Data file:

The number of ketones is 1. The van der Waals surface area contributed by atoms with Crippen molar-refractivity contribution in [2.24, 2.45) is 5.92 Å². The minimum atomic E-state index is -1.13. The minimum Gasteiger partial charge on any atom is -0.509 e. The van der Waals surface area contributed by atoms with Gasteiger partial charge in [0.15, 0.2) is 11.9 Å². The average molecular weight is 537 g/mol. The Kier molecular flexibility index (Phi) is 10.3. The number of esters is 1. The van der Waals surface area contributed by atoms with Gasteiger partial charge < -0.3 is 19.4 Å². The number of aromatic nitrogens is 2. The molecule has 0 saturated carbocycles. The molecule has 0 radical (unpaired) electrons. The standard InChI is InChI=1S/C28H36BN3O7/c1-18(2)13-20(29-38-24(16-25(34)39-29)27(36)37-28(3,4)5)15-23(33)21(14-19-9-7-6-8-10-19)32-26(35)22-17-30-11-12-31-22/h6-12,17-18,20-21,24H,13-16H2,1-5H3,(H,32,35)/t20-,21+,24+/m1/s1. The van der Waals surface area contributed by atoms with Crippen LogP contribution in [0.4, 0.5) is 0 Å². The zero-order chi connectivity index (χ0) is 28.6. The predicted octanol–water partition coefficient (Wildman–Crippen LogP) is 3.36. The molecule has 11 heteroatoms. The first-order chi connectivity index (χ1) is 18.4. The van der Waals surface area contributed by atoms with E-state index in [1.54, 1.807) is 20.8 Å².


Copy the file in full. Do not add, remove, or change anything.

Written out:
The number of ketones is 1. The van der Waals surface area contributed by atoms with Crippen molar-refractivity contribution in [2.24, 2.45) is 5.92 Å². The minimum atomic E-state index is -1.13. The minimum Gasteiger partial charge on any atom is -0.509 e. The van der Waals surface area contributed by atoms with Gasteiger partial charge in [0.15, 0.2) is 11.9 Å². The average molecular weight is 537 g/mol. The Kier molecular flexibility index (Phi) is 10.3. The number of esters is 1. The van der Waals surface area contributed by atoms with Gasteiger partial charge < -0.3 is 19.4 Å². The number of aromatic nitrogens is 2. The molecule has 0 saturated carbocycles. The molecule has 0 radical (unpaired) electrons. The standard InChI is InChI=1S/C28H36BN3O7/c1-18(2)13-20(29-38-24(16-25(34)39-29)27(36)37-28(3,4)5)15-23(33)21(14-19-9-7-6-8-10-19)32-26(35)22-17-30-11-12-31-22/h6-12,17-18,20-21,24H,13-16H2,1-5H3,(H,32,35)/t20-,21+,24+/m1/s1. The van der Waals surface area contributed by atoms with Crippen LogP contribution in [0.4, 0.5) is 0 Å². The zero-order chi connectivity index (χ0) is 28.6. The predicted octanol–water partition coefficient (Wildman–Crippen LogP) is 3.36. The molecule has 11 heteroatoms. The first-order chi connectivity index (χ1) is 18.4. The van der Waals surface area contributed by atoms with E-state index in [1.54, 1.807) is 20.8 Å².